Fooling with faces

Russell Baker

December 05, 1990|By Russell Baker

I WENT to a television station intending to sell something. It was a book, if you must know. "Take him to makeup," commanded a young woman. Her manner made it clear she wanted nothing to do with me, or my book, until I had been taken to makeup.

It was another young woman who took me there. This one seemed to be an apprentice, one of those poor young college graduates who, having left their parents bankrupted by tuition, must start at the bottom by taking people like me to makeup.

We arrived at makeup without incident. There a third woman, not quite so young, seated me in a barber chair, studied my face, sighed the sigh of a woman who has to put up with a lot, and started burying my face under powders and creams. By and by I realized what she was up to.

"Why are you robbing my face of all its character?" I asked. Of course I knew the answer. She was doing it to make me look younger. I had asked the question only to let a little irritation seep into the air. This, I thought, might stop her before she took my face back to age 22.

I have been 22 and have no wish to revisit the territory, especially when I am expected to go on television, boast about the excellence of my book and urge millions to buy it. This is an act of ego requiring unlimited supplies of gall, which I now have in reserve. At 22, however, I was so shy that a herd of wild press agents couldn't have dragged me before a television camera.

What's more, my 22-year-old face was intensely uninteresting. Adolescent pimples had finally cleared, leaving unlined cheeks and unwrinkled eyes, thus creating the look of bland empty-headedness popularized by Los Angeles boys who grow up to be television actors.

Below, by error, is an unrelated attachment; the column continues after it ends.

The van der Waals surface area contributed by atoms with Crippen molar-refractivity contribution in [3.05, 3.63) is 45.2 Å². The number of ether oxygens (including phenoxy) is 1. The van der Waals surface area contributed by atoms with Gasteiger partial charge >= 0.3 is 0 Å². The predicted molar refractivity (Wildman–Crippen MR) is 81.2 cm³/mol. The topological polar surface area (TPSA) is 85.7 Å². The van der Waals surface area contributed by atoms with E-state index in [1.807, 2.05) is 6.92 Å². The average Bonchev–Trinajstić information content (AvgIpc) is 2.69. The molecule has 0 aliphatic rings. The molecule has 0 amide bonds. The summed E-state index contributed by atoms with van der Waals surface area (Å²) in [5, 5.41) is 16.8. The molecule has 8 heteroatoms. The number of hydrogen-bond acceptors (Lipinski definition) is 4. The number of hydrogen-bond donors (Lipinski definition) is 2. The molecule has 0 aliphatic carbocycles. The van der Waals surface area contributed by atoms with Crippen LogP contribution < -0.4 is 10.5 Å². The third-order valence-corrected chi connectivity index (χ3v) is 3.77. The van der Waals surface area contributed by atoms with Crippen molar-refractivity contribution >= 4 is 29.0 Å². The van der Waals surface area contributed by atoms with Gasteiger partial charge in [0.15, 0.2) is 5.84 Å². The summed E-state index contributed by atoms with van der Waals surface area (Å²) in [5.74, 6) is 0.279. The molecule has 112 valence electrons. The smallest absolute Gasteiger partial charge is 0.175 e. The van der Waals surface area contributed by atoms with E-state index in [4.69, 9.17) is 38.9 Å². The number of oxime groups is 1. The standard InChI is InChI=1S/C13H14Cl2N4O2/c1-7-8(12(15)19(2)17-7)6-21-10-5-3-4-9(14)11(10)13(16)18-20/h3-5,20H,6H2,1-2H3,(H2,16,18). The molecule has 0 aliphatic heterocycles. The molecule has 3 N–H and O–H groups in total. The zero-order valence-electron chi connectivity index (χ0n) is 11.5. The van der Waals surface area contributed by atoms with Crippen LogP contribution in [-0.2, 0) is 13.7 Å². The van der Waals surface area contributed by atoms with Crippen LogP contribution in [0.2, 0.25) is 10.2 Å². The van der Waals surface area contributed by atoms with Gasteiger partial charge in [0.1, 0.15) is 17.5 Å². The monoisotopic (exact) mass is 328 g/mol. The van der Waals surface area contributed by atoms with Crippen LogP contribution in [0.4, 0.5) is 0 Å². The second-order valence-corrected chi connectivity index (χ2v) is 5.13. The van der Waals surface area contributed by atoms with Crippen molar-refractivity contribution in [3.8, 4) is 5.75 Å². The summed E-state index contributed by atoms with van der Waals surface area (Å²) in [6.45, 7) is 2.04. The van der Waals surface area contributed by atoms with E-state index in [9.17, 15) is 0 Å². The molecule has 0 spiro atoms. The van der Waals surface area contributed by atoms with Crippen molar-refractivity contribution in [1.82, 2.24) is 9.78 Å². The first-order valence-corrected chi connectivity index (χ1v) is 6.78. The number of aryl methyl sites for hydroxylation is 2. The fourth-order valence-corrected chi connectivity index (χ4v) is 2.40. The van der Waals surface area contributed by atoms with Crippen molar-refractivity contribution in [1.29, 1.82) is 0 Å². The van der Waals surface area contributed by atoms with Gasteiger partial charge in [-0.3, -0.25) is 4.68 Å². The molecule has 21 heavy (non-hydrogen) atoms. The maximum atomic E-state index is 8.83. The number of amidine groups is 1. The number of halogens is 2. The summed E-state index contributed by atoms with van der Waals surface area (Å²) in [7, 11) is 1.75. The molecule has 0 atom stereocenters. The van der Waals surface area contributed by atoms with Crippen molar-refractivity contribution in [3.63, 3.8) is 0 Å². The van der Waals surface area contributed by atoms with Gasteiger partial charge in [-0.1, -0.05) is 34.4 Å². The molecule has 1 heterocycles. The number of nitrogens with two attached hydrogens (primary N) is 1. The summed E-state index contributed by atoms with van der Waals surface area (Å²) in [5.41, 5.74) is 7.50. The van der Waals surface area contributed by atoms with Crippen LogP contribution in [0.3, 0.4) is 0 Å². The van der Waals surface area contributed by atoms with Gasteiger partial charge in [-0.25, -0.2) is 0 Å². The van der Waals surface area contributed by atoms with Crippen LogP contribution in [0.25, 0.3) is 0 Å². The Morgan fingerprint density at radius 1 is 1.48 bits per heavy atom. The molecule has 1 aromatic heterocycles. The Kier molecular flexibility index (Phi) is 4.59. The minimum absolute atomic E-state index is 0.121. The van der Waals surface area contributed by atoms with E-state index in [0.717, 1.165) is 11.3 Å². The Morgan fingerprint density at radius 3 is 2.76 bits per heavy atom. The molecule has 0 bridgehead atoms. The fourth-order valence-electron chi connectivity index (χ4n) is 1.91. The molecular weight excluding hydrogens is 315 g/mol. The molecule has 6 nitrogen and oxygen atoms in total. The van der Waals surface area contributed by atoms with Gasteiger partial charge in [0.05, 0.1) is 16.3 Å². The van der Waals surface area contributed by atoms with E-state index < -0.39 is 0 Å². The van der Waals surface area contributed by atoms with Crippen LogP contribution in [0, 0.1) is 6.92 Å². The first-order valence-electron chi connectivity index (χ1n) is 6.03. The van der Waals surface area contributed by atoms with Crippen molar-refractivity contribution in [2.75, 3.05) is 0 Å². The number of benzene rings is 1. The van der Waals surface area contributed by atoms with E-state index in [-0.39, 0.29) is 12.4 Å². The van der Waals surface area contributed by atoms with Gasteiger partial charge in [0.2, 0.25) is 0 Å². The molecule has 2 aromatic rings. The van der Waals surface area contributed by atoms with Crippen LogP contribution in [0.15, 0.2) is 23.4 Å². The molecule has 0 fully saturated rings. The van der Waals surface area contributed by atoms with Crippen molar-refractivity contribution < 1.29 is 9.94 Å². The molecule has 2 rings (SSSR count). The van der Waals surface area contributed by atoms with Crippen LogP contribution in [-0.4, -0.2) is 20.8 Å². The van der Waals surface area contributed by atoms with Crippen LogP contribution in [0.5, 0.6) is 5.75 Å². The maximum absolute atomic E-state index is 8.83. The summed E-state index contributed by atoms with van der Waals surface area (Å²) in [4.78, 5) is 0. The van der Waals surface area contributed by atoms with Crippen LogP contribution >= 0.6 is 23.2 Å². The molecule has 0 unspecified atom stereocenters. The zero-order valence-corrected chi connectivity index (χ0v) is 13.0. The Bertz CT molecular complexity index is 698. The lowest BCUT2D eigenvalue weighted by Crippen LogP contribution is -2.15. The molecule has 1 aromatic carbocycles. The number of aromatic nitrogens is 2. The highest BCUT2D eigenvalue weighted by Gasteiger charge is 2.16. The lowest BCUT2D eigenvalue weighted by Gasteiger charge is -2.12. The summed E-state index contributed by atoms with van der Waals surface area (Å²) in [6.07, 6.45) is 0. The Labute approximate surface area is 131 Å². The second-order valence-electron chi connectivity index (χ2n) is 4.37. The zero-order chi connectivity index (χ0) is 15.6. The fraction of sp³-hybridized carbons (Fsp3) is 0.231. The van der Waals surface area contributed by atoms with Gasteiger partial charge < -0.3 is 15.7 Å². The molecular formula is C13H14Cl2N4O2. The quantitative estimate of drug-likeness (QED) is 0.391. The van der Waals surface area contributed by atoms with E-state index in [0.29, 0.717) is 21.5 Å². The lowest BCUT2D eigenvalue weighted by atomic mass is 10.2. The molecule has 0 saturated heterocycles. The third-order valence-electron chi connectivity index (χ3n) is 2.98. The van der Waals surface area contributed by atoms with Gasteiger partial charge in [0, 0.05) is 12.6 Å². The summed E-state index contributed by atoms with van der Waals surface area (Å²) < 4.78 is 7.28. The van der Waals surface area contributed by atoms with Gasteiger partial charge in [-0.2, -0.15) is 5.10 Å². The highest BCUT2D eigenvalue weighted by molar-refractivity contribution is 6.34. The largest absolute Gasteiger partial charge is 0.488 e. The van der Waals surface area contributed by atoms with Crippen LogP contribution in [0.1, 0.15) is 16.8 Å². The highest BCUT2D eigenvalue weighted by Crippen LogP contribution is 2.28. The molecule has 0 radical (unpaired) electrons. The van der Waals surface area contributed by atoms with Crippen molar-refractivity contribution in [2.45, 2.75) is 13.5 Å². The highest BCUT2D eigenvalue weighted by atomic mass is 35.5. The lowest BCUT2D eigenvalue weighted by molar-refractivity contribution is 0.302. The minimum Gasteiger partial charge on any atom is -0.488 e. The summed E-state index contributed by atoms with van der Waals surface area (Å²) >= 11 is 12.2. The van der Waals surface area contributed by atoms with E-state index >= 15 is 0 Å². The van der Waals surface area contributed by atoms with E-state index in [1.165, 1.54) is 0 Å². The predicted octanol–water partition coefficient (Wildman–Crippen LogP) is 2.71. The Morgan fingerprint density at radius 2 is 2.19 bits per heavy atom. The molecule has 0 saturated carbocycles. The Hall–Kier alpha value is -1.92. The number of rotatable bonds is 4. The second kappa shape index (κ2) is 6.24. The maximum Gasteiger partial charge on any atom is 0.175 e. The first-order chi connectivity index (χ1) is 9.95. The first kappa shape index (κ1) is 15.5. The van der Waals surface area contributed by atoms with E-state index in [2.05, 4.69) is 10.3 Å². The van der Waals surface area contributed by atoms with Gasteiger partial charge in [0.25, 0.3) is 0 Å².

Since that age, my face has become far more interesting. I am rather proud of this. No, it is not one of the great faces, but it is a face that has a history written pretty clearly in it. It is a face that has been around, a face that has seen a few things. "Haggard" and "ravaged," some critics have called it. "Like well-aged leather," said another.

This is not a boast. The country has millions of faces that are just as interesting, each in its own way. Not many of them, however, are 22 years old. Yet during my book-selling rounds of TV studios I was constantly taken to makeup where cosmeticians toiled to make me a new face that was as young and uninteresting as the cosmetic art can create.

The reasons for this have been written to death: American youth fantasies, popular fear of aging, television's preference for the unreal, sponsors' financial need to pander to audiences, and so forth. Most of these explanations originated in a time when the big baby-boomer population was youthful and television giddy with eagerness to exploit our darling young.

Demographics are now intervening. The Ages of Baby Boomers have been many. Once they were America's lovely and beloved postwar-boom kids, and then they were hippies or peaceniks or druggies or warriors, and then they aged and became yuppies or fogies, and then they were parents . . .

Now they are in middle life and growing interesting faces, faces you have to search carefully for the remains of their 22-year-old faces. How much longer will this vast portion of the population tolerate the bland, uninteresting faces with which television seeks to enchant them?

Over the next 10 years they will be coming to grips with the reality of aging -- the thickened waist, blurring vision, aching joints, surly innards, loosening teeth -- all those challenges of real life that television still tries to make them look upon with dread and contempt.

No wonder the networks are steadily losing their audience to the more varied views of life offered by cable and videocassette hTC movies. Sad or not, the boomers have been moving on toward wrinkles and stiff joints, while the networks continue sending everybody to makeup for the face of youth.

While having my face falsified for book selling one morning, I suggested to the makeup artist that as the boomers started to get creaky in the 1990s she would probably have to master a brand new skill. Instead of making interesting, lived-in faces look bland, dull and 22, she may soon confront revoltingly young book hustlers who have been sent to makeup for the addition of wrinkles, crow's feet, neck wattles and dark circles under the eyes.

She listened to this politely and then got me as close as possible to 22, which was not a near thing, fortunately.

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